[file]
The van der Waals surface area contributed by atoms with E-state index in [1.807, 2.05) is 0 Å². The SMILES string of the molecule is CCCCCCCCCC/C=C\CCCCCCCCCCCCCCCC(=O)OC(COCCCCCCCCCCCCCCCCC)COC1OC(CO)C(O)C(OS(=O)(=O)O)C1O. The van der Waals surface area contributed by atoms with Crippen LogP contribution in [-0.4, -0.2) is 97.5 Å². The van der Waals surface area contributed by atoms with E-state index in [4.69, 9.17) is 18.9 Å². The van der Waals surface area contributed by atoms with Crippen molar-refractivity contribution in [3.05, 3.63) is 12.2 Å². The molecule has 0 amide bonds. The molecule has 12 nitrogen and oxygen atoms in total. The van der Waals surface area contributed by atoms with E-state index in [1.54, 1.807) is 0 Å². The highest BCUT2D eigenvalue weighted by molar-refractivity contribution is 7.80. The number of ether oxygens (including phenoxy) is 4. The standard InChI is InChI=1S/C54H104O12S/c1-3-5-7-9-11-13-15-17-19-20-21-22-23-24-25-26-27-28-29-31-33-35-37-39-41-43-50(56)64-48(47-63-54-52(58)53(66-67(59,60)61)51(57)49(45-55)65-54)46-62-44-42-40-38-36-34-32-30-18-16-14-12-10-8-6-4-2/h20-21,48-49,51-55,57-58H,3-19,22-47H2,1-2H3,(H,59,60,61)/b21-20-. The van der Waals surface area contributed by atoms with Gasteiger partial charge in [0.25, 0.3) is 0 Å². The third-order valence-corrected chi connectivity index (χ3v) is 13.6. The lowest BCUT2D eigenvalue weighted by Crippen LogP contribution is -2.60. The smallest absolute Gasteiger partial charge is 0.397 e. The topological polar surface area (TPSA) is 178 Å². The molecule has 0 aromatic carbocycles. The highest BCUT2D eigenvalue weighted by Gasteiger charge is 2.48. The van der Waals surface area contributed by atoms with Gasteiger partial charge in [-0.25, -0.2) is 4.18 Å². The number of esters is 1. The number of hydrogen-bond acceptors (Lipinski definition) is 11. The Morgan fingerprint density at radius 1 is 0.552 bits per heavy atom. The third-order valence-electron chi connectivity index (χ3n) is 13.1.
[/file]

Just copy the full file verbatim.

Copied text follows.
The van der Waals surface area contributed by atoms with E-state index in [1.807, 2.05) is 0 Å². The SMILES string of the molecule is CCCCCCCCCC/C=C\CCCCCCCCCCCCCCCC(=O)OC(COCCCCCCCCCCCCCCCCC)COC1OC(CO)C(O)C(OS(=O)(=O)O)C1O. The van der Waals surface area contributed by atoms with Crippen LogP contribution in [-0.4, -0.2) is 97.5 Å². The van der Waals surface area contributed by atoms with E-state index in [4.69, 9.17) is 18.9 Å². The van der Waals surface area contributed by atoms with Crippen molar-refractivity contribution in [3.05, 3.63) is 12.2 Å². The molecule has 0 amide bonds. The molecule has 12 nitrogen and oxygen atoms in total. The van der Waals surface area contributed by atoms with E-state index in [1.54, 1.807) is 0 Å². The highest BCUT2D eigenvalue weighted by molar-refractivity contribution is 7.80. The number of ether oxygens (including phenoxy) is 4. The standard InChI is InChI=1S/C54H104O12S/c1-3-5-7-9-11-13-15-17-19-20-21-22-23-24-25-26-27-28-29-31-33-35-37-39-41-43-50(56)64-48(47-63-54-52(58)53(66-67(59,60)61)51(57)49(45-55)65-54)46-62-44-42-40-38-36-34-32-30-18-16-14-12-10-8-6-4-2/h20-21,48-49,51-55,57-58H,3-19,22-47H2,1-2H3,(H,59,60,61)/b21-20-. The van der Waals surface area contributed by atoms with Gasteiger partial charge in [0.25, 0.3) is 0 Å². The third-order valence-corrected chi connectivity index (χ3v) is 13.6. The lowest BCUT2D eigenvalue weighted by Crippen LogP contribution is -2.60. The smallest absolute Gasteiger partial charge is 0.397 e. The topological polar surface area (TPSA) is 178 Å². The molecule has 0 aromatic carbocycles. The highest BCUT2D eigenvalue weighted by Gasteiger charge is 2.48. The van der Waals surface area contributed by atoms with Gasteiger partial charge in [-0.25, -0.2) is 4.18 Å². The number of esters is 1. The number of hydrogen-bond acceptors (Lipinski definition) is 11. The Morgan fingerprint density at radius 1 is 0.552 bits per heavy atom. The third-order valence-electron chi connectivity index (χ3n) is 13.1.